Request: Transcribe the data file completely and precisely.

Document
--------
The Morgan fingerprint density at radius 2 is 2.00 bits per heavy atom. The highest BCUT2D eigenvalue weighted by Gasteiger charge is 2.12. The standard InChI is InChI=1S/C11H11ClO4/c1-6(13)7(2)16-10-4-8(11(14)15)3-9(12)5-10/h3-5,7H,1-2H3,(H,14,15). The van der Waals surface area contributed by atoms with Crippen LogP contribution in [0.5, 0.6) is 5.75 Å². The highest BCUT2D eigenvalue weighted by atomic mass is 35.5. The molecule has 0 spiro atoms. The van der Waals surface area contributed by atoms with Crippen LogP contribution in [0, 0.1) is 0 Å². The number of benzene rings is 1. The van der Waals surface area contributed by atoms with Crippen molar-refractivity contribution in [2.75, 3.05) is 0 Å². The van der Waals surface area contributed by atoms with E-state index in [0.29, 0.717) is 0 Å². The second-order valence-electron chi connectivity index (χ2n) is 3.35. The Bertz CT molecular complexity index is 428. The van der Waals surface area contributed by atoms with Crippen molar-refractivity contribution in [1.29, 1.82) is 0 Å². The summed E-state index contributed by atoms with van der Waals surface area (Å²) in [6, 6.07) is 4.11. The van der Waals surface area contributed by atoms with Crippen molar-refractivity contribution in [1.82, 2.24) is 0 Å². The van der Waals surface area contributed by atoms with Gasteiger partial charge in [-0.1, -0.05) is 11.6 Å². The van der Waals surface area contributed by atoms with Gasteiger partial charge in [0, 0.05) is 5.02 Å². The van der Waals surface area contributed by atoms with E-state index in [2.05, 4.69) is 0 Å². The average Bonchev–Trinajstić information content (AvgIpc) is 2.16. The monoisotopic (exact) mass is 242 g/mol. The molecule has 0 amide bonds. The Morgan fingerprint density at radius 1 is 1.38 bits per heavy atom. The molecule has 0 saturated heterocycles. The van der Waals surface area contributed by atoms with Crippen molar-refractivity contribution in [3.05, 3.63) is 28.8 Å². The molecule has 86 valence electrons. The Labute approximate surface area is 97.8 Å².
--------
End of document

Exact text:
The Morgan fingerprint density at radius 2 is 2.00 bits per heavy atom. The highest BCUT2D eigenvalue weighted by Gasteiger charge is 2.12. The standard InChI is InChI=1S/C11H11ClO4/c1-6(13)7(2)16-10-4-8(11(14)15)3-9(12)5-10/h3-5,7H,1-2H3,(H,14,15). The van der Waals surface area contributed by atoms with Crippen LogP contribution in [0.5, 0.6) is 5.75 Å². The highest BCUT2D eigenvalue weighted by atomic mass is 35.5. The molecule has 0 spiro atoms. The van der Waals surface area contributed by atoms with Crippen LogP contribution in [0, 0.1) is 0 Å². The number of benzene rings is 1. The van der Waals surface area contributed by atoms with Crippen molar-refractivity contribution in [2.75, 3.05) is 0 Å². The van der Waals surface area contributed by atoms with E-state index in [0.29, 0.717) is 0 Å². The second-order valence-electron chi connectivity index (χ2n) is 3.35. The Bertz CT molecular complexity index is 428. The van der Waals surface area contributed by atoms with Crippen molar-refractivity contribution in [1.29, 1.82) is 0 Å². The summed E-state index contributed by atoms with van der Waals surface area (Å²) in [6, 6.07) is 4.11. The van der Waals surface area contributed by atoms with Crippen molar-refractivity contribution in [1.82, 2.24) is 0 Å². The van der Waals surface area contributed by atoms with Gasteiger partial charge in [-0.1, -0.05) is 11.6 Å². The van der Waals surface area contributed by atoms with Gasteiger partial charge in [0, 0.05) is 5.02 Å². The van der Waals surface area contributed by atoms with E-state index in [2.05, 4.69) is 0 Å². The average Bonchev–Trinajstić information content (AvgIpc) is 2.16. The monoisotopic (exact) mass is 242 g/mol. The molecule has 0 amide bonds. The Morgan fingerprint density at radius 1 is 1.38 bits per heavy atom. The molecule has 0 saturated heterocycles. The van der Waals surface area contributed by atoms with Crippen molar-refractivity contribution in [3.05, 3.63) is 28.8 Å². The molecule has 86 valence electrons. The Labute approximate surface area is 97.8 Å².